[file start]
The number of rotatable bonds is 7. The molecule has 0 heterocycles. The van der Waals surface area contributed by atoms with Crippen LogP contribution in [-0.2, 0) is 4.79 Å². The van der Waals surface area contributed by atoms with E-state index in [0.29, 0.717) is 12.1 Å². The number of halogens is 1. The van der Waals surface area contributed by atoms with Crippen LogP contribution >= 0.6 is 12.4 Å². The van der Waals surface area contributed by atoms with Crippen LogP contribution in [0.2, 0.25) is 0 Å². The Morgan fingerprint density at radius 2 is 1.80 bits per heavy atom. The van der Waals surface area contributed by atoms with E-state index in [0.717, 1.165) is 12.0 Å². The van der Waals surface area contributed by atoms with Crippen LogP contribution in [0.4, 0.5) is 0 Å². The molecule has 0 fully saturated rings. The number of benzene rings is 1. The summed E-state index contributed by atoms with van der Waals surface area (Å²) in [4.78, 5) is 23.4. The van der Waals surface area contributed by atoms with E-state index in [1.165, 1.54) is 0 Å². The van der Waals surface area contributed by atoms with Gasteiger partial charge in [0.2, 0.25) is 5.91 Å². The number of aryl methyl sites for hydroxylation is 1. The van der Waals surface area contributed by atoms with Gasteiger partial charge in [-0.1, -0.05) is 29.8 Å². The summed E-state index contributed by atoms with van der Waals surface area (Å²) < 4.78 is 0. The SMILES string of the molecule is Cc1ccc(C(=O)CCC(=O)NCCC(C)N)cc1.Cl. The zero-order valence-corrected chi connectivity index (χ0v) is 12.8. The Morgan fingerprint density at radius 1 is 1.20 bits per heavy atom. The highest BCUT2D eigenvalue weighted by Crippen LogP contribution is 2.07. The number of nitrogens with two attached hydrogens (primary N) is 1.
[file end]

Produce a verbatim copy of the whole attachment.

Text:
The number of rotatable bonds is 7. The molecule has 0 heterocycles. The van der Waals surface area contributed by atoms with Crippen LogP contribution in [-0.2, 0) is 4.79 Å². The van der Waals surface area contributed by atoms with E-state index in [0.29, 0.717) is 12.1 Å². The number of halogens is 1. The van der Waals surface area contributed by atoms with Crippen LogP contribution >= 0.6 is 12.4 Å². The van der Waals surface area contributed by atoms with Crippen LogP contribution in [0.2, 0.25) is 0 Å². The Morgan fingerprint density at radius 2 is 1.80 bits per heavy atom. The van der Waals surface area contributed by atoms with E-state index in [0.717, 1.165) is 12.0 Å². The van der Waals surface area contributed by atoms with Crippen LogP contribution in [0.4, 0.5) is 0 Å². The molecule has 0 fully saturated rings. The number of benzene rings is 1. The summed E-state index contributed by atoms with van der Waals surface area (Å²) in [4.78, 5) is 23.4. The van der Waals surface area contributed by atoms with E-state index in [1.165, 1.54) is 0 Å². The van der Waals surface area contributed by atoms with Gasteiger partial charge in [0.2, 0.25) is 5.91 Å². The number of aryl methyl sites for hydroxylation is 1. The van der Waals surface area contributed by atoms with Gasteiger partial charge in [-0.1, -0.05) is 29.8 Å². The summed E-state index contributed by atoms with van der Waals surface area (Å²) < 4.78 is 0. The SMILES string of the molecule is Cc1ccc(C(=O)CCC(=O)NCCC(C)N)cc1.Cl. The zero-order valence-corrected chi connectivity index (χ0v) is 12.8. The Morgan fingerprint density at radius 1 is 1.20 bits per heavy atom. The highest BCUT2D eigenvalue weighted by Crippen LogP contribution is 2.07. The number of nitrogens with two attached hydrogens (primary N) is 1.